It’s about 4,400 miles from Charlottesville, Virginia to Conakry, Guinea. That’s an unremarkable fact. Everyone knows it’s a long way from the United States to Africa. What is remarkable is that University of Virginia telemedicine professionals bridged that distance to combat the Ebola Crises of 2014.

UVA assembled a system that allowed health-care professionals in the hot zone to aid physicians in Guinea with their treatments, allowing health-care professionals in the hot zone to communicate with physicians in the US, saving critical time during the emergency.

Back in the states, Donald Hixson doesn’t remember his stroke, but Dr. Wayne Clark of the Oregon Health and Science University (OHSU) vividly recalls that night when he remotely examined Hixson as efficiently as if they were in the same room.

Clark could see Hixson and the ER physician from the rural hospital near the retired lawman’s home, and they could see Clark, enabling seamless communication.  Clark was able to prescribe a clot-busting, brain-saving drug, and initiated Hixson’s rapid transfer to OHSU — likely saving Hixson from severe consequences.

Northern Oregon and western Guinea don’t have a lot in common, but they are both in largely rural areas and both know telemedicine’s benefits. It allows healthcare professionals to evaluate, diagnose and treat patients in remote locations using communications technology. Patients in distant locations can access medical expertise quickly, efficiently and without travel.

I have a rural perspective. For 28 years I represented Virginia’s most rural congressional district with 27 counties spread across two mountain ranges. A central focus of my work was the pursuit of rural opportunities through the use of the latest information technologies. Among the most pressing rural needs is the delivery of healthcare, and we found that telemedicine is a highly useful service step in meeting that need. The more than 50 rural clinics and hospitals we linked to centers of medical specialization performed thousands of remote patient consults annually.

Rural Americans face multiple challenges as they typically earn less and are located a greater distance from healthcare providers than their citified cousins. Moreover, alarming numbers of rural hospitals are closing. More than 120 rural hospitals have shut down since 2005 (three in the district that I represented), a trend that has accelerated since 2010.

Telemedicine helps fill that gap. It eliminates distance and opens doors to a new era of medical opportunity for rural residents where the only way to get specialized care has been a costly, time-consuming trip to a big-city hospital.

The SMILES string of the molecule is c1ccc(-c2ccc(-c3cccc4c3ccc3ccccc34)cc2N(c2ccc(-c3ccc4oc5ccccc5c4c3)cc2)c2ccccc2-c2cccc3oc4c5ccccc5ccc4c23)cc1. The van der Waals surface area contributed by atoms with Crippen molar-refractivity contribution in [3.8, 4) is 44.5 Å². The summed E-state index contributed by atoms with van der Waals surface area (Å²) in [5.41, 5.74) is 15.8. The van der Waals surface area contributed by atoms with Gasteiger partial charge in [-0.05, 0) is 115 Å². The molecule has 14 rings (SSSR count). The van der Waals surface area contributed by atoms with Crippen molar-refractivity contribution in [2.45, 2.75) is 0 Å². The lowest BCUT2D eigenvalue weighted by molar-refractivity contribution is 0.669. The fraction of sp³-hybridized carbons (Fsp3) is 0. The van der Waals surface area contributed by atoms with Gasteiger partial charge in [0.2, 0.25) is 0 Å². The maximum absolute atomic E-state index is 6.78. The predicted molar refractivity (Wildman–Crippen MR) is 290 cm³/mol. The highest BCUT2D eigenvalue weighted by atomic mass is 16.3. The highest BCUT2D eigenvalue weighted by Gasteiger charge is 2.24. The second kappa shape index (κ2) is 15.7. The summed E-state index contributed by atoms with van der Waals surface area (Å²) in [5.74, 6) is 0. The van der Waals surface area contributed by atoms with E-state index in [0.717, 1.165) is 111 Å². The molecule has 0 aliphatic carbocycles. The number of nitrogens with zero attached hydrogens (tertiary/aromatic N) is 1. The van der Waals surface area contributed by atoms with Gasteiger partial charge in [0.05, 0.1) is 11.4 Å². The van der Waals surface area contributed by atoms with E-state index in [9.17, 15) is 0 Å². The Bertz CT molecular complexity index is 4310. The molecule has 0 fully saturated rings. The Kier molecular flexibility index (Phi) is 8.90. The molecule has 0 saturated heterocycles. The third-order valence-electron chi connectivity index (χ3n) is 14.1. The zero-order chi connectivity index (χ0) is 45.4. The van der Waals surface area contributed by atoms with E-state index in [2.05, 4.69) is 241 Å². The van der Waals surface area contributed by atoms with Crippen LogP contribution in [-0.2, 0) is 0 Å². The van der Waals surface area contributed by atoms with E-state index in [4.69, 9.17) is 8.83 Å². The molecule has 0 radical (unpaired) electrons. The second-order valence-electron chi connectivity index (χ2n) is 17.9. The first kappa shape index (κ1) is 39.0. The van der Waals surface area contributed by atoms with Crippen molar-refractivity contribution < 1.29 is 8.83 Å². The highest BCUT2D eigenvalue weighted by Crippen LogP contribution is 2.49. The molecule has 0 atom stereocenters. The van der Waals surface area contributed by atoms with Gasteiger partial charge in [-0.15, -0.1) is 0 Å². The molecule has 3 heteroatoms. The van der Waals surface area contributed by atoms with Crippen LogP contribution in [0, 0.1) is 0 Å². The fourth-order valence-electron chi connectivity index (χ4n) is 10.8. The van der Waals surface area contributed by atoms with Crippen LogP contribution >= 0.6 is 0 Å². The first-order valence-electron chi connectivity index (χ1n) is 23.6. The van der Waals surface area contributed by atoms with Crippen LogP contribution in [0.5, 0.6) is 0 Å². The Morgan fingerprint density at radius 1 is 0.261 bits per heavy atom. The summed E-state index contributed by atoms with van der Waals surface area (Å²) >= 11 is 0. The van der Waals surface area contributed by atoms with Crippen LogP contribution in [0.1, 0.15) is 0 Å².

Telemedicine faces barriers: Patients are unaware of the services and fear for their health records’ security; insurance reimbursement issues exist; there’s apprehension of the technology; and despite its proven efficacy and reliability, some still question its quality.

Then there are structural, technological issues, as more than a third of Americans living in rural areas—23 million people—lack access to broadband, removing those homes from telemedicine access, and cutting a crucial link to rural clinics when they did not have access to broadband.

Rural areas are characterized by their challenging—often mountainous—terrain, long distances and small populations. It costs more to deploy fiber-optics in the countryside than in the city, presenting an economic barrier to telemedicine.

Looking forward,  technology improvements are allowing telecommunications companies to push broadband access deeper into rural areas, making high-bandwidth uses like telemedicine easier to access.

Much of the US is now covered by the fourth generation of wireless networks. 4G ushered in wireless streaming video and the basics of interactivity, but soon to arrive 5G will supercharge our wireless universe.

With its superfast connectivity, intelligent network, and the ability to move massive amounts of data, 5G opens up broad new healthcare possibilities.

It sounds like science fiction, but 5G’s speed and negligible lag time make remote robotic surgery possible, and 5G can enable surgeons to manipulate more than one robot at a time.

As exciting as robotic surgery is, 5G may also save more lives by keeping people out of the hospital. 5G-connected homes will routinely become telemedicine-equipped, and real-time, continuous, remote at-home monitoring will become common.

Healthcare is being transformed as the traditional volume-based model is replaced with one that reimburses for outcomes and improved care. Assumed in the transformation is the greater ability to keep patients healthy and out of the hospital. 5G’s ability to handle massive amounts of data flowing from multiple points allows healthcare professionals to monitor patients and identify those at risk sooner and with greater accuracy than ever before.

Telemedicine is here—just look at what the University of Virginia did in Guinea and Oregon Health and Science University did in Oregon—and as communications technology improves, its future will only be brighter.

Originally published at Electronic Component News